Although the broader crypto market has rallied past $1 trillion recently, banking giant JPMorgan has flagged warning signs hinting at a longer crypto slump ahead.
The recent views amind the fast drying of venture capital in the crypto space. On Thursday, JPMorgan Chase & Co. strategist Nikolaos Panigirtzoglou said that the funding in the crypto space is running at a pace of $10 billion a year. This is one-third the pace seen last year.
During the third quarter of this year, VC funding in crypto touched a low of $4.4 billion. Amid monetary tightening and other macro factors, the demand for riskier assets has dropped considerably. The team at JPMorgan wrote:
“This is a concerning development as it shows reluctance by VC funds to deploy capital into the digital-asset space, increasing the likelihood that the current weakness in crypto markets would be long lasting”.
On Thursday, November 3, crypto exchange Coinbase also reported its third-quarter earnings with a net loss of $545 million. The company said that its transaction revenue has been strongly impacted by macro headwinds as well as crypto market correction.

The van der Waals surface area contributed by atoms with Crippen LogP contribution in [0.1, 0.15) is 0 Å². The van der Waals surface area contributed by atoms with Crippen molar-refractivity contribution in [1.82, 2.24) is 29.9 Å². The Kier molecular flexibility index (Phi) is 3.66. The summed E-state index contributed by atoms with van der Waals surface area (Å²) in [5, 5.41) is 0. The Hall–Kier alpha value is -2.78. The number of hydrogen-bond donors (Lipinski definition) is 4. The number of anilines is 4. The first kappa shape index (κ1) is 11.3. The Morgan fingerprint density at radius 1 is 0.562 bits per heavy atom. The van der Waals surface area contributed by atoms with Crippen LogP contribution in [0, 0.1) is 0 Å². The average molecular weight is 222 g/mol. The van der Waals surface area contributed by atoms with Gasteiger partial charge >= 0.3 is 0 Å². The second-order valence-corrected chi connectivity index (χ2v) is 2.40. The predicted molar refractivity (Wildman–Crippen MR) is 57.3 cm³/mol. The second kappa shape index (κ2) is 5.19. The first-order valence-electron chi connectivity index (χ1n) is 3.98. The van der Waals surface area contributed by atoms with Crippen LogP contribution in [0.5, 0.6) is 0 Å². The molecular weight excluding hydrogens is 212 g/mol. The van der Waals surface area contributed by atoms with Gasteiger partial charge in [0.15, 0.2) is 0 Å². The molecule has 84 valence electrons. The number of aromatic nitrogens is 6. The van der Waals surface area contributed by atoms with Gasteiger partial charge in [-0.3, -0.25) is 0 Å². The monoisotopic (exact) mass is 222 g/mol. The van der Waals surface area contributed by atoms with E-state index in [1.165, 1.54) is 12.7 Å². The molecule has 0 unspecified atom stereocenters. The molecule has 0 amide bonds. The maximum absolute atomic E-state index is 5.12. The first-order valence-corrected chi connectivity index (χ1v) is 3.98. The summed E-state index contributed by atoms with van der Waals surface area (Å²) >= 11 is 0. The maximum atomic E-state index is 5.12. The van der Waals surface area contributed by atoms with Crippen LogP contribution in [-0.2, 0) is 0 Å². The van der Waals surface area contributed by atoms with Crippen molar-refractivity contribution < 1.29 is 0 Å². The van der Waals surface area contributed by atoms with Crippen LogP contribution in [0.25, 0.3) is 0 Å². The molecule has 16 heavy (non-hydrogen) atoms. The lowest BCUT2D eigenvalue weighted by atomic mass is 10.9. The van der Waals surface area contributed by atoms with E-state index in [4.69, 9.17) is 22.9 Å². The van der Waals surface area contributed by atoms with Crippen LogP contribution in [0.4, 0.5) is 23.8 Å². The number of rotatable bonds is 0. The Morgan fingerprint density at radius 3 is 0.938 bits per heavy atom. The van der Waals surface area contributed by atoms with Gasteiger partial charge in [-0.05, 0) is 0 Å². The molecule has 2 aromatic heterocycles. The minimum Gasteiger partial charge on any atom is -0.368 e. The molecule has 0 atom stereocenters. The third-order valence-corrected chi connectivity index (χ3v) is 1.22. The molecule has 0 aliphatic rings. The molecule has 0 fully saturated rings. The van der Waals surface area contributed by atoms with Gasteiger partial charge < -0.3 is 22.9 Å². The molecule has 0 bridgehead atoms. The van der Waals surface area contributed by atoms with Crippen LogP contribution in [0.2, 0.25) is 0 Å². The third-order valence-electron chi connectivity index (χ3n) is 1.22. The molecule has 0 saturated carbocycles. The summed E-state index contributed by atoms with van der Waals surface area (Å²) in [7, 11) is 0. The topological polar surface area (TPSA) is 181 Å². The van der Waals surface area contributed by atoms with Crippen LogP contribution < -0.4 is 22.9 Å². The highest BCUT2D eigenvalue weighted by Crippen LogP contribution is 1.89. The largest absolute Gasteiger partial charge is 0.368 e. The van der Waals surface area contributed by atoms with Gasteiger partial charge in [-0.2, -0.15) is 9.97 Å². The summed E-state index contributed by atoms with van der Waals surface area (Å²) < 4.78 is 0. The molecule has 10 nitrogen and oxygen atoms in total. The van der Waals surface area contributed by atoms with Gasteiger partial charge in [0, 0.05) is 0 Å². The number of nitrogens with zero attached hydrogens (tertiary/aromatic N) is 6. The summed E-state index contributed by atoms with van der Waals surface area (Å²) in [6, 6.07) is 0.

Coinbase also stated that it doesn’t expect the crypto market to rebound swiftly from the current levels. On Thursday, the COIN stock price tanked another 8% ending the trading at $55.80. Over the last year, the COIN stock has corrected by 85%.
JPMorgan on Consumer Protection
In another development, JPMorgan said that banks will have to prioritize consumer protection as they embark on crypto-related experiments. In recent times, banks have been inching closer to the crypto industry to make their financial services more affordable and efficient.
However, proper security measures are essential to safeguard investors from cybersecurity risks. Speaking at the Singapore Fintech Festival 2022 earlier this week, Umar Farooq, CEO of JPMorgan’s blockchain unit Onyx said:
“What a bank needs to do from a regulatory point of view and customer’s point of view is that we need to protect our customers. We cannot lose their money”.
To work on this, the banking giant is using a solution dubbed verifiable collections which would stay in the customer’s blockchain wallet. Whenever a consumer uses the protocol to trade, their credentials get verified.
“I can’t foresee people being able to send money across borders if no one checks and no one knows who’s sending money to who, because sooner or later they will be in a money laundering incident,” said Farooq.